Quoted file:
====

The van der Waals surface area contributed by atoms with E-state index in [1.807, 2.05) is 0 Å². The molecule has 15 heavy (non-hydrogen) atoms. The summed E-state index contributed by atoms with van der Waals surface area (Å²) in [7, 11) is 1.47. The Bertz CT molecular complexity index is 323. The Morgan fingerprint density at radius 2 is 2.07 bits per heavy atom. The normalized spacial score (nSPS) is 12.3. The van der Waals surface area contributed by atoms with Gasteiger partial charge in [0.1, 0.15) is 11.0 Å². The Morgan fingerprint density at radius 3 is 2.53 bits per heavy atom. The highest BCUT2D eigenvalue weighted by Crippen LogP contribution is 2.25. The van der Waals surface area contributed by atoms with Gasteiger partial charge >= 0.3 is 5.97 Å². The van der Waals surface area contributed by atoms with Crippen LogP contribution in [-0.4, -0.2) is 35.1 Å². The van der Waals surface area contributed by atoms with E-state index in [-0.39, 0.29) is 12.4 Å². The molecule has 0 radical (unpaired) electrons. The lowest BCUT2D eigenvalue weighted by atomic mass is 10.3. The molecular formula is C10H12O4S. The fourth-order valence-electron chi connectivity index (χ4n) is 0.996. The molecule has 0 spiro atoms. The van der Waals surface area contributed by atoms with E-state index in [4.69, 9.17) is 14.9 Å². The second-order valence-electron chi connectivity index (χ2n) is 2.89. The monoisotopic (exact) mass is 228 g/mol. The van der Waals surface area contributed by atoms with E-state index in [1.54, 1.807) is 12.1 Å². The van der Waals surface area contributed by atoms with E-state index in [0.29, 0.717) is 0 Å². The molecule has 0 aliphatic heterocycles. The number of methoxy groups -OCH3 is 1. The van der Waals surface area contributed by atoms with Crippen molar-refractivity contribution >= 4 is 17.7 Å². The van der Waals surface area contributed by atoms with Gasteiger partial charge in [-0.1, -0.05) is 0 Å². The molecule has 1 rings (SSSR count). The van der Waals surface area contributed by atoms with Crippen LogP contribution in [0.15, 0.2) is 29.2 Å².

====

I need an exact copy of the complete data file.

The van der Waals surface area contributed by atoms with E-state index in [1.807, 2.05) is 0 Å². The molecule has 15 heavy (non-hydrogen) atoms. The summed E-state index contributed by atoms with van der Waals surface area (Å²) in [7, 11) is 1.47. The Bertz CT molecular complexity index is 323. The Morgan fingerprint density at radius 2 is 2.07 bits per heavy atom. The normalized spacial score (nSPS) is 12.3. The van der Waals surface area contributed by atoms with Gasteiger partial charge in [0.1, 0.15) is 11.0 Å². The Morgan fingerprint density at radius 3 is 2.53 bits per heavy atom. The highest BCUT2D eigenvalue weighted by Crippen LogP contribution is 2.25. The van der Waals surface area contributed by atoms with Gasteiger partial charge >= 0.3 is 5.97 Å². The van der Waals surface area contributed by atoms with Crippen LogP contribution in [-0.4, -0.2) is 35.1 Å². The van der Waals surface area contributed by atoms with E-state index in [-0.39, 0.29) is 12.4 Å². The molecule has 0 radical (unpaired) electrons. The lowest BCUT2D eigenvalue weighted by atomic mass is 10.3. The molecular formula is C10H12O4S. The fourth-order valence-electron chi connectivity index (χ4n) is 0.996. The molecule has 0 spiro atoms. The van der Waals surface area contributed by atoms with E-state index in [4.69, 9.17) is 14.9 Å². The second-order valence-electron chi connectivity index (χ2n) is 2.89. The monoisotopic (exact) mass is 228 g/mol. The van der Waals surface area contributed by atoms with E-state index in [1.54, 1.807) is 12.1 Å². The van der Waals surface area contributed by atoms with E-state index in [0.29, 0.717) is 0 Å². The molecule has 0 aliphatic heterocycles. The number of methoxy groups -OCH3 is 1. The van der Waals surface area contributed by atoms with Crippen molar-refractivity contribution >= 4 is 17.7 Å². The van der Waals surface area contributed by atoms with Gasteiger partial charge in [-0.1, -0.05) is 0 Å². The molecule has 1 rings (SSSR count). The van der Waals surface area contributed by atoms with Crippen LogP contribution in [0.15, 0.2) is 29.2 Å².